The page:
The jury returned a verdict of “Wilful murder”against Emma Elizabeth Aston, and the foreman added that the jury were of  the opinion that the accused was not in her right mind when she committed the crimes.”


Her trial took place at the Central Criminal Court (Old Bailey) on the 19th of March 1888.

The first witness to give evidence was Alice Jones, the daughter of Emma Aston’s landlady, who had struck up a friendship with the woman, whom she knew as Mrs Styles.


Testifying, she told the court that Emma Aston had come to lodge at her mother’s premises in the June of the previous year and had:-

“…brought with her two little boys; the eldest was about 18 months old and was named Bertie Morris Aston, and the younger was about four months old, and was named Frank – she gave her name as Styles, and said her husband was a commercial traveller, and was seldom at home…”


Describing her living arrangements, Alice Jones said that:-

“She rented a front room, a kitchen, and a scullery, and paid 3s. 9d. a week for them – she continued as a lodger at that rental up to the 20th February.

In the first part of the time a letter used to come for her with regularity about once a week, and after she had received it she used to pay her rent – she told me that these letters were from her absent husband.”

However, Jones said, the letters had become less regular shortly before Christmas 1887, and, in early 1888, they had ceased altogether.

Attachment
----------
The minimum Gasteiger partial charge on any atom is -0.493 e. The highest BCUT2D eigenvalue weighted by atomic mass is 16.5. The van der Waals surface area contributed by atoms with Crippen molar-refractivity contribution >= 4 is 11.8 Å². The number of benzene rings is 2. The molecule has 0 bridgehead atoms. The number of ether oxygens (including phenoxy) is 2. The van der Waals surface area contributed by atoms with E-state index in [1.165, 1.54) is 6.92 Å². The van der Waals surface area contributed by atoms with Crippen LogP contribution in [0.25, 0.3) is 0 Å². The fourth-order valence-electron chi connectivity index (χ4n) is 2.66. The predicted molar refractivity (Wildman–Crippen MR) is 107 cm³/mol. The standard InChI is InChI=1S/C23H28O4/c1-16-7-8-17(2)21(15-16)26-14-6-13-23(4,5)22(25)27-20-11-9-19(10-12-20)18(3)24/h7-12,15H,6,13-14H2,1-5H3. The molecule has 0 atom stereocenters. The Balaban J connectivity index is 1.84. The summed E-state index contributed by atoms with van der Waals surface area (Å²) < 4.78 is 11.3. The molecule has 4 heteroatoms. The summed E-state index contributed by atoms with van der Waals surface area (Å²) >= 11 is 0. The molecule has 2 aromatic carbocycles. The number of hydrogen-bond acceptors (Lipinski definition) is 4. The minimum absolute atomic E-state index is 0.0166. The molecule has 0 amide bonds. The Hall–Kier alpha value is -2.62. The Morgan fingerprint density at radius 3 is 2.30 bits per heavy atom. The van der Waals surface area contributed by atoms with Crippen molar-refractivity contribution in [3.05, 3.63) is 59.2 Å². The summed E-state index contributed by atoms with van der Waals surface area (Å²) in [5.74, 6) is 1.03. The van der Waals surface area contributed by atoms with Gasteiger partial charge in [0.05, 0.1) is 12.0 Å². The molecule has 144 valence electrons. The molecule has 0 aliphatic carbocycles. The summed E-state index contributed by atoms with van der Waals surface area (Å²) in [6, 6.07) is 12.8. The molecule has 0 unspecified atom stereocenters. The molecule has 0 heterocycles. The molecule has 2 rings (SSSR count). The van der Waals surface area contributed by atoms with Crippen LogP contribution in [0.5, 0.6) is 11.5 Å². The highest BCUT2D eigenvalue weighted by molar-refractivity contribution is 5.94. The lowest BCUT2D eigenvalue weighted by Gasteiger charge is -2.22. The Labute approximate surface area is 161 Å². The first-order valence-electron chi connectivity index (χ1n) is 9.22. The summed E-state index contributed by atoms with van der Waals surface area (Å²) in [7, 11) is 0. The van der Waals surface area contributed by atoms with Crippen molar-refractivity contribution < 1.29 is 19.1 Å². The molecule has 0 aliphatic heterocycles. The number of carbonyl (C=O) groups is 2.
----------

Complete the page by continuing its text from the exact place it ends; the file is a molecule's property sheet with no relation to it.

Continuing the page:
Mrs Styles had had no money for three weeks previous to the 18th February, by which time she was five weeks in arrears with her rent, and she owed money to the doctor and the baker.

Alice had tried to help her out and had lent her 12 shillings, and had also given her food.

On Saturday the 18th of February 1888, a letter had come for Mrs Styles.

But, later that day, Alice found her crying over it in her mother’s bedroom.

There was a postal order for just one shilling in it, Mrs Styles had sobbed to Alice, commenting, “He has only sent me 1 shilling. There is not a word of sympathy. He has taken no notice of the three letters I have sent him”

The accompanying letter was then read out to the court:-

“Mrs. Styles, 36, Whitfield Road, Upton Park. My darling. Just a line to hope you are all well. I am so sorry I could not send it before; I have not had it in my possession 10 minutes. Will write on Monday. Hoping you are getting on pretty well, ever your loving Jack.”

Alice advised her to go and see the writer of the letter on the Monday, to which she replied, “Yes, ill as I am, if Mrs. Scrivens comes round tomorrow I will ask her to mind the children on Monday, and I will go to him”

Mrs. Scrivens, Alice told the court, was a former landlady of Mrs Styles.


For some days past Emma Aston (or Mrs Styles as Alice had known her) had been complaining of acute neuralgia in the head, and of a weight on the top of her head:-